Adding A/C to a 2001 Coleman Santa Fe...

Discussion in 'Heating / Cooling Systems' started by TeamECKO, Jan 2, 2019.

  1. TeamECKO

    TeamECKO Member

    Aug 6, 2016
    WA State
    Hello All,

    During this off season I am looking to add an air conditioner to my 2001 Coleman Santa Fe. I have been doing research on different models and it looks like the Coleman Mach 8 has good reviews and can offer both A/C and a heat add-on. During my research I have had some questions come up I was hoping to bounce off of everyone.

    -Does anyone have experience with the Mach 8?

    -I see it comes in both 13,500 BTU’s and 15,000 BTU’s. We will be camping in drier areas that hover around 100 degrees in the summers. Is the 15,000 overkill, or just right for our mid sized camper?

    -Is it worth paying the little extra for the model with condensate pump?

    -Is the electric heat add-on useful or not very effective?

    -Any issues with weight adding a 90-100 pound A/C to a Coleman camper with an ABS roof? When camping we also use a shower rod to hang a collapsing storage system on that holds 5-6 days worth of clothes (or 3 days for two people), would the combination of these be too much? Or is it ok since the clothing storage is t hung until after the roof is fully raised? We currently don’t have an A/C unit, but it appears to be ready for one (has the four markers for the 14”x14” A/C cut out, and what appears to be a stabilizer bar.

    Sorry for the barrage of questions, but thanks for any help you can give.
  2. TeamECKO

    TeamECKO Member

    Aug 6, 2016
    WA State
    Here is a not so good picture of the A/C area of the camper and what I think is a roof support/stabilizer

  3. Shaman1

    Shaman1 Well-Known Member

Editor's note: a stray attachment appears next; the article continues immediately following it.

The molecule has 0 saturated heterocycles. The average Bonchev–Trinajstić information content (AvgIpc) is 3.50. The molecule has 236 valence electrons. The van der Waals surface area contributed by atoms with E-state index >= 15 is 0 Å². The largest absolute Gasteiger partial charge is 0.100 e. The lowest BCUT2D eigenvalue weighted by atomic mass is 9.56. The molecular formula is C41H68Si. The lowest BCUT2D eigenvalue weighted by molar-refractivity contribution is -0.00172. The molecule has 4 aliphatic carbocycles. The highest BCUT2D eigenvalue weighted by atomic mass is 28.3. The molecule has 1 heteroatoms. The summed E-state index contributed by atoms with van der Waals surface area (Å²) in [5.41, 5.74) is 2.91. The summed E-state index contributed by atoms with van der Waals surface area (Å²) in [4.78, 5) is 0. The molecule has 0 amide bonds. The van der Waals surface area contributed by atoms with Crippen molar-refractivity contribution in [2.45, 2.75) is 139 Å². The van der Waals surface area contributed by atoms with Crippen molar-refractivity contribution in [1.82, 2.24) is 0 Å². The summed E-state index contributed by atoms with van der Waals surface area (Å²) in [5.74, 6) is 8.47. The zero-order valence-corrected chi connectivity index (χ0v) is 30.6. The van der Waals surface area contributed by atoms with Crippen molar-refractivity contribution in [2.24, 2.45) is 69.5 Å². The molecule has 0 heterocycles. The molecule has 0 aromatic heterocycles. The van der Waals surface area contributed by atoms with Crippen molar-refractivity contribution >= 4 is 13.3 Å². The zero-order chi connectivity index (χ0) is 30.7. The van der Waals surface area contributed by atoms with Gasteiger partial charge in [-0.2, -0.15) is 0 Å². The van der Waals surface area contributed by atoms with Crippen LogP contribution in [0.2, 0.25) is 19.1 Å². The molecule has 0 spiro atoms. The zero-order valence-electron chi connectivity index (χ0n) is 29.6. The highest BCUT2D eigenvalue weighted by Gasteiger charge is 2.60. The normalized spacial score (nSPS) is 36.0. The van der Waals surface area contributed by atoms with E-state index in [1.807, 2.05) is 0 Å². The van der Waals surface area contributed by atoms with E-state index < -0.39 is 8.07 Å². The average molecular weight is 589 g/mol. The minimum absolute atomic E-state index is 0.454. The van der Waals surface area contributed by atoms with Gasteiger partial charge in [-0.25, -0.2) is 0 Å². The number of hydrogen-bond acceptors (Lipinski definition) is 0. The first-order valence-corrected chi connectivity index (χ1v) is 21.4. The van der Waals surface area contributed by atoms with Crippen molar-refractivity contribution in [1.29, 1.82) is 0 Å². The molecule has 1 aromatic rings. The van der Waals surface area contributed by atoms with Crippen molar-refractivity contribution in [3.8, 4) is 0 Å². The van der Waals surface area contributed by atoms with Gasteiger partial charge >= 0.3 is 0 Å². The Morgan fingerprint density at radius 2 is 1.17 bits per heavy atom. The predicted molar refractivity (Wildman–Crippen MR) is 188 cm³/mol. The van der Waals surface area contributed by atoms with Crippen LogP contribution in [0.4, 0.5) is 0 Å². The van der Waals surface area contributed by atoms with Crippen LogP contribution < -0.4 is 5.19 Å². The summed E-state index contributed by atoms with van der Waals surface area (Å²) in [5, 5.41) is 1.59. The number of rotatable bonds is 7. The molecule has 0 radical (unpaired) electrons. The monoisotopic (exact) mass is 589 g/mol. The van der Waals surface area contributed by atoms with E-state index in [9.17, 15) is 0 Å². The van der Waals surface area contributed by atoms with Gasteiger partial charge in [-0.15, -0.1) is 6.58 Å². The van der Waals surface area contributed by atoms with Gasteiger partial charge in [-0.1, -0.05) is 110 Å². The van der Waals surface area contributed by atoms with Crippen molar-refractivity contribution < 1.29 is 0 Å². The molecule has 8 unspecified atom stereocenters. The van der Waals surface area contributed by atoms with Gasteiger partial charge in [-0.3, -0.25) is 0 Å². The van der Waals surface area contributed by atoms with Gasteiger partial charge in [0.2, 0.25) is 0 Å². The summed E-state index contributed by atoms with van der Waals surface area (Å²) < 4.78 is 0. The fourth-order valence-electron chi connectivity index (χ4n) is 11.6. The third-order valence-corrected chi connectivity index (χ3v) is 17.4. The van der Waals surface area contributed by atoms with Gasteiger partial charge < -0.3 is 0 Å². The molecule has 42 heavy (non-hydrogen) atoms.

May 13, 2011
    Oklahoma City, Oklahoma
    I do not have experience with the Mach 8, but these are my thoughts after adding a rooftop ac to my '89 Newport.
    1. Go with the 15000 over the 13500. It's only going to lower your inside temp 10 - 20 deg F from ambient, but the 15000 won't work as hard.
    2. Run the power cord separately to the electric pole. These things are notorious for sucking power.
    3. I routinely camp in 90-100+ weather and have never needed a condensate pump.
    4. I have found better heat output from an electric plug in heater than from the heat strips on the roof ac.
    5. My brace looks very similar to the one in your picture. I have had no issues with mine.
    6. Measure your roof for sag before the ac, if you start to have any sag later you can always add a second support.
    Good Luck - Steve
    Sjm9911 likes this.
  4. GreyFox

    GreyFox Active Member

    Oct 10, 2018
    S Ontario
    Many years ago I installed a Carrier AirV on our then new 2000 Santa Fe - pics start here ...

    I'd highly recommend this method of 2 smaller holes - one intake, one exhaust - rather than a single 14" square vent hole. You'll remove much less material and weaken the surrounding area much less. You also absolutely want to cut whatever hole(s) you do put in your roof with ROUND corners, otherwise the ABS skin is sure to split at the corners.

    At the time we often camped in states like S Carolina, Tennessee, Kentucky, etc and out west where summertime temps were brutal and found the 13,500 BTU A/C entirely sufficient. The key is to retain as much of that cold air as possible by using PUGs over the bunk end tenting and Reflectix window inserts, both of which help enormously. As far as heat goes the heat strip will direct some mildly warm air into the bunk ends but it's really marginal, you'd do far better with a stand alone ceramic heater.
  5. Sjm9911

    Sjm9911 Well-Known Member

    May 31, 2018
    I have ,i think , the 1350 model that came with my 2000 westlake. It works , but in high humidity not as well. I would always spend the extra if i was doing it new. The heater is basicly just a air warmer, not a heater but to make mornings a bit more convenient. Not bad to have but not a replacement for heat. You need the support bar, and you have it. Mine is an abs roof , no porblums with weight and hanging stuff. I think the santa fe has a smaller roof, so i wouldent be worried about it.

Share This Page